Calf Strain

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Description

The lower leg is a vital biomechanical element during locomotion, especially during movements that need explosive power and endurance.[1][2][3] The calf complex is an essential component during locomotive activities and weight-bearing and injuries to this area impacts various sporting disciplines and athletic populations.[1] Calf muscle strain injuries (CMSI) occur commonly in sports involving high-speed running or increased volumes of running load, acceleration and deceleration as well as during fatiguing conditions of play or performance.[1][4]

Calf strain is a common muscle injury and if not managed appropriately there is the risk of re-injury and prolonged recovery. Muscle strains commonly occur in the medial head of the gastrocnemius or close to the musculotendinous junction. The gastrocnemius muscle is more susceptible to injury as it is a biarthrodial muscle extending over the knee and ankle. Sudden bursts of acceleration can precipitate injury as well as a sudden eccentric overstretch of the muscle involved.[5]

Clinically Relevant Anatomy

Muscles of the calf complex[6]

The calf muscle, on the posterior aspect of the lower leg, is composed of three muscles: gastrocnemius, soleus and plantaris, which together constitute the triceps surae. These muscles come together as the achilles tendon and all three muscles insert into the calcaneus. Gastrocnemius, in conjunction with soleus, provides primarily plantar flexion of the ankle joint and flexion at the knee joint. [7][8] This muscle provides the propelling force for locomotion. Although it spans over two joints, gastrocnemius is not able to exert its maximum power on both joints simultaneously. If the knee is flexed, gastrocnemius cannot produce maximum power at the ankle joint and vice versa.[7]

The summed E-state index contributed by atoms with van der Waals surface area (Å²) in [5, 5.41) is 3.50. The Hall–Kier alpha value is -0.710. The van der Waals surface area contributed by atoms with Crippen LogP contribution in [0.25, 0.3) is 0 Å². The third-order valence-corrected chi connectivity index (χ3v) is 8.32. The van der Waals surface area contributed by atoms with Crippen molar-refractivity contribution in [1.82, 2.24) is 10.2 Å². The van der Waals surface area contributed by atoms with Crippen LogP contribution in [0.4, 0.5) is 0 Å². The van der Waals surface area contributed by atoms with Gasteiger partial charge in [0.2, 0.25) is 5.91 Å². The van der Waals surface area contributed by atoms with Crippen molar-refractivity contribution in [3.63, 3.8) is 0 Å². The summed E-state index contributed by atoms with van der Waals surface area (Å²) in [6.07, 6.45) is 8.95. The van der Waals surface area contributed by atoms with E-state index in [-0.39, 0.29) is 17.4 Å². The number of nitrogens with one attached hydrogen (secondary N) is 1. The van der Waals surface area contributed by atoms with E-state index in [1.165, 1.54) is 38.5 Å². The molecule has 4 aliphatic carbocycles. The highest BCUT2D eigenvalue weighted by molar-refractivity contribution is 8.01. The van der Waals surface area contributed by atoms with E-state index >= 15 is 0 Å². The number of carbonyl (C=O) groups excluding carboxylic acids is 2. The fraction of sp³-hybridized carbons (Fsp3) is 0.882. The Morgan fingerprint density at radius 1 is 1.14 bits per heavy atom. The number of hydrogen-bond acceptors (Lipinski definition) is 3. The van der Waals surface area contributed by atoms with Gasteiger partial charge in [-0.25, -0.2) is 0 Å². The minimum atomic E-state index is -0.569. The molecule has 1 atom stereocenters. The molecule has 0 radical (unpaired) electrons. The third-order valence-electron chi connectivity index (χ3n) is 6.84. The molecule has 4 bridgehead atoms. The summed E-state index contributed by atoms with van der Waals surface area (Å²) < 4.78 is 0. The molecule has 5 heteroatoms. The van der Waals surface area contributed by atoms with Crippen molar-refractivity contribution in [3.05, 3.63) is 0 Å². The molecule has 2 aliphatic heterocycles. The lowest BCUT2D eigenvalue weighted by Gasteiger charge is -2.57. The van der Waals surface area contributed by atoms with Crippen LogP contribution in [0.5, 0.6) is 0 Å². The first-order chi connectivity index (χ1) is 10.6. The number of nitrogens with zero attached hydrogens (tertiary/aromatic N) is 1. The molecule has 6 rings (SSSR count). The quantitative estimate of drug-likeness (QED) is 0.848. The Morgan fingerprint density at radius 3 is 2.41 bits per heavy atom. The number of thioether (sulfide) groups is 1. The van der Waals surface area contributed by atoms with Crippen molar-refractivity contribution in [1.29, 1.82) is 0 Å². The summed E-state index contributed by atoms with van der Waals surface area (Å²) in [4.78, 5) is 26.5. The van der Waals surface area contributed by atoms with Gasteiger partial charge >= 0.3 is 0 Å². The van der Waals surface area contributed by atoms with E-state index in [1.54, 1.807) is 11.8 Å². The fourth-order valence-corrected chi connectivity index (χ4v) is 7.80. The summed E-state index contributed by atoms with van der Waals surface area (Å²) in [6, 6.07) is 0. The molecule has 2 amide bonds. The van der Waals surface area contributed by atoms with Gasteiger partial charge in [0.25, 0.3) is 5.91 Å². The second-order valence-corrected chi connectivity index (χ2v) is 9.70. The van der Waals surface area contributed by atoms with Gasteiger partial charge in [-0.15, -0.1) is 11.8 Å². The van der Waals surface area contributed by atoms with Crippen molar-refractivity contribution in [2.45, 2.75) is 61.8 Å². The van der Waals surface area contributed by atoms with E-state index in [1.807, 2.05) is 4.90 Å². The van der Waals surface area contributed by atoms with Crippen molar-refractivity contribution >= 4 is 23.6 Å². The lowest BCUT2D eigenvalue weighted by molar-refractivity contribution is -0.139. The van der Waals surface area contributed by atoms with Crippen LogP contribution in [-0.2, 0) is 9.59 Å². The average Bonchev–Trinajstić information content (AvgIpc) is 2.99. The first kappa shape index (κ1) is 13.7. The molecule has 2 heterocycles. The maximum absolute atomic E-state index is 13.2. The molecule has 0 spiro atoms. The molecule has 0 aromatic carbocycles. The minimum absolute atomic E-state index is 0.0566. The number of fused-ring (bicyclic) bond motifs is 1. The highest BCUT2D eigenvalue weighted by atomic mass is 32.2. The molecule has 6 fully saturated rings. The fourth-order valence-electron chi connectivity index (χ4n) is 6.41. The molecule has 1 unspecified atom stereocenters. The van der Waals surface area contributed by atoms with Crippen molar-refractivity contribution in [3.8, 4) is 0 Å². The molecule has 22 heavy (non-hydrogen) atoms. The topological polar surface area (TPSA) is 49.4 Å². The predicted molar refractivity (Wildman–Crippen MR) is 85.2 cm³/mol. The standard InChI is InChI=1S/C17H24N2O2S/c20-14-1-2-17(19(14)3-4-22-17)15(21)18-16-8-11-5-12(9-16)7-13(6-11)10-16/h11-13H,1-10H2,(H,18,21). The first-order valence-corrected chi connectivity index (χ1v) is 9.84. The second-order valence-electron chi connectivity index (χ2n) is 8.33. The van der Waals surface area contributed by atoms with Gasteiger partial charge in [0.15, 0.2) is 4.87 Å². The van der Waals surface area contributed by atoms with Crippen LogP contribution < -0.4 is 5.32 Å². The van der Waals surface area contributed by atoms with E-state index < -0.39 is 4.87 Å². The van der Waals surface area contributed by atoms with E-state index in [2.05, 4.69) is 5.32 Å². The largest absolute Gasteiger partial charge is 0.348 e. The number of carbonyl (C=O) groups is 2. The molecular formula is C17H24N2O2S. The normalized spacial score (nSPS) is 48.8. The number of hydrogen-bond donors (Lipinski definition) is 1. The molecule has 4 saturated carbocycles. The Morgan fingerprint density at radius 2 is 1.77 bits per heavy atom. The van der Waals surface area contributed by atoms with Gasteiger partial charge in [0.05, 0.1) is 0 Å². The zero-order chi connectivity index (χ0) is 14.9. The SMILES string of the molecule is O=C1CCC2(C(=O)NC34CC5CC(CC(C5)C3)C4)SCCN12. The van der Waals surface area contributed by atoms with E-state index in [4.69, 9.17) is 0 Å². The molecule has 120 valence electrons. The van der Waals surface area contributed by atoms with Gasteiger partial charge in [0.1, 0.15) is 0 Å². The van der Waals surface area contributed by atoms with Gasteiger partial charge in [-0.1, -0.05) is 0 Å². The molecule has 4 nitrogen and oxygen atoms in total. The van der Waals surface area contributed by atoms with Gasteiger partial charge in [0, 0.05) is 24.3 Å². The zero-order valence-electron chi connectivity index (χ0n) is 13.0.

Soleus is located beneath the gastrocnemius muscle in the superficial posterior compartment of the lower leg. Its main function is plantar flexion of the ankle and stabilising the tibia on the calcaneus limiting forward sway. [8]

Plantaris is located in the posterosuperficial compartment of the calf. Functionally, plantaris is not a major contributor and acts with gastrocnemius as both a flexor of the knee and a plantarflexor of the ankle. [9]

Epidemiology/Etiology